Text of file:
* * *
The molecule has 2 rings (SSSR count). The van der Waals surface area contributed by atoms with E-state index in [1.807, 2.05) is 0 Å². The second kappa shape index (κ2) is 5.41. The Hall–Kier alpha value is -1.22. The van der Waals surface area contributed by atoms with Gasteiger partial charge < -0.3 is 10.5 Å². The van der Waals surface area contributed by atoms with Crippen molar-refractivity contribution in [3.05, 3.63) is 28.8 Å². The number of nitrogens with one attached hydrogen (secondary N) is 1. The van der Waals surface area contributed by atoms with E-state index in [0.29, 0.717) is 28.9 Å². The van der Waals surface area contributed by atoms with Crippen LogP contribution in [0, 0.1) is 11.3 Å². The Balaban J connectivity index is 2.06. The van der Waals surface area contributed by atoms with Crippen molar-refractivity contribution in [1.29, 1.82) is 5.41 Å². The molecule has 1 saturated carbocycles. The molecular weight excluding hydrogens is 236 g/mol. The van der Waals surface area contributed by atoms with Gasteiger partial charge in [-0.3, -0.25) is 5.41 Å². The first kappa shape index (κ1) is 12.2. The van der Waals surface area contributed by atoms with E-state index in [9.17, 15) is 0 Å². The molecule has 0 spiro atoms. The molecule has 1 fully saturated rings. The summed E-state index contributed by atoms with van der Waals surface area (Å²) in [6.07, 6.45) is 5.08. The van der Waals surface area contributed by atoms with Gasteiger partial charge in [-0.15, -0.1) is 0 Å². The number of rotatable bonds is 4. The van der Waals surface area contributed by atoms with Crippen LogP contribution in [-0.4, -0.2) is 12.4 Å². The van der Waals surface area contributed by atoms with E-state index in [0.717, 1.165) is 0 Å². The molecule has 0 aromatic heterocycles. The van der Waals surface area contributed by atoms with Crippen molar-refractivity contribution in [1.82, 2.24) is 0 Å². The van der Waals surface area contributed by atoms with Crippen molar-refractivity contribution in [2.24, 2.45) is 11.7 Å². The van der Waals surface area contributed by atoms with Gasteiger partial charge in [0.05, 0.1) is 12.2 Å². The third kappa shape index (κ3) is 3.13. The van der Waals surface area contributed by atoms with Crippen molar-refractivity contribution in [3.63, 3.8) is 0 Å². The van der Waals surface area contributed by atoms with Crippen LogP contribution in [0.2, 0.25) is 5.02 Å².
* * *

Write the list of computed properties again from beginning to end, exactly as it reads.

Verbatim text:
The molecule has 2 rings (SSSR count). The van der Waals surface area contributed by atoms with E-state index in [1.807, 2.05) is 0 Å². The second kappa shape index (κ2) is 5.41. The Hall–Kier alpha value is -1.22. The van der Waals surface area contributed by atoms with Gasteiger partial charge < -0.3 is 10.5 Å². The van der Waals surface area contributed by atoms with Crippen molar-refractivity contribution in [3.05, 3.63) is 28.8 Å². The number of nitrogens with one attached hydrogen (secondary N) is 1. The van der Waals surface area contributed by atoms with E-state index in [0.29, 0.717) is 28.9 Å². The van der Waals surface area contributed by atoms with Crippen LogP contribution in [0, 0.1) is 11.3 Å². The Balaban J connectivity index is 2.06. The van der Waals surface area contributed by atoms with Crippen molar-refractivity contribution in [1.29, 1.82) is 5.41 Å². The molecule has 1 saturated carbocycles. The molecular weight excluding hydrogens is 236 g/mol. The van der Waals surface area contributed by atoms with Gasteiger partial charge in [-0.3, -0.25) is 5.41 Å². The first kappa shape index (κ1) is 12.2. The van der Waals surface area contributed by atoms with E-state index in [9.17, 15) is 0 Å². The molecule has 0 spiro atoms. The molecule has 1 fully saturated rings. The summed E-state index contributed by atoms with van der Waals surface area (Å²) in [6.07, 6.45) is 5.08. The van der Waals surface area contributed by atoms with Gasteiger partial charge in [-0.15, -0.1) is 0 Å². The number of rotatable bonds is 4. The van der Waals surface area contributed by atoms with Crippen LogP contribution in [-0.4, -0.2) is 12.4 Å². The van der Waals surface area contributed by atoms with E-state index in [0.717, 1.165) is 0 Å². The molecule has 0 aromatic heterocycles. The van der Waals surface area contributed by atoms with Crippen molar-refractivity contribution in [1.82, 2.24) is 0 Å². The van der Waals surface area contributed by atoms with Crippen molar-refractivity contribution in [2.24, 2.45) is 11.7 Å². The van der Waals surface area contributed by atoms with Gasteiger partial charge in [0.05, 0.1) is 12.2 Å². The third kappa shape index (κ3) is 3.13. The van der Waals surface area contributed by atoms with Crippen molar-refractivity contribution in [3.63, 3.8) is 0 Å². The van der Waals surface area contributed by atoms with Crippen LogP contribution in [0.2, 0.25) is 5.02 Å².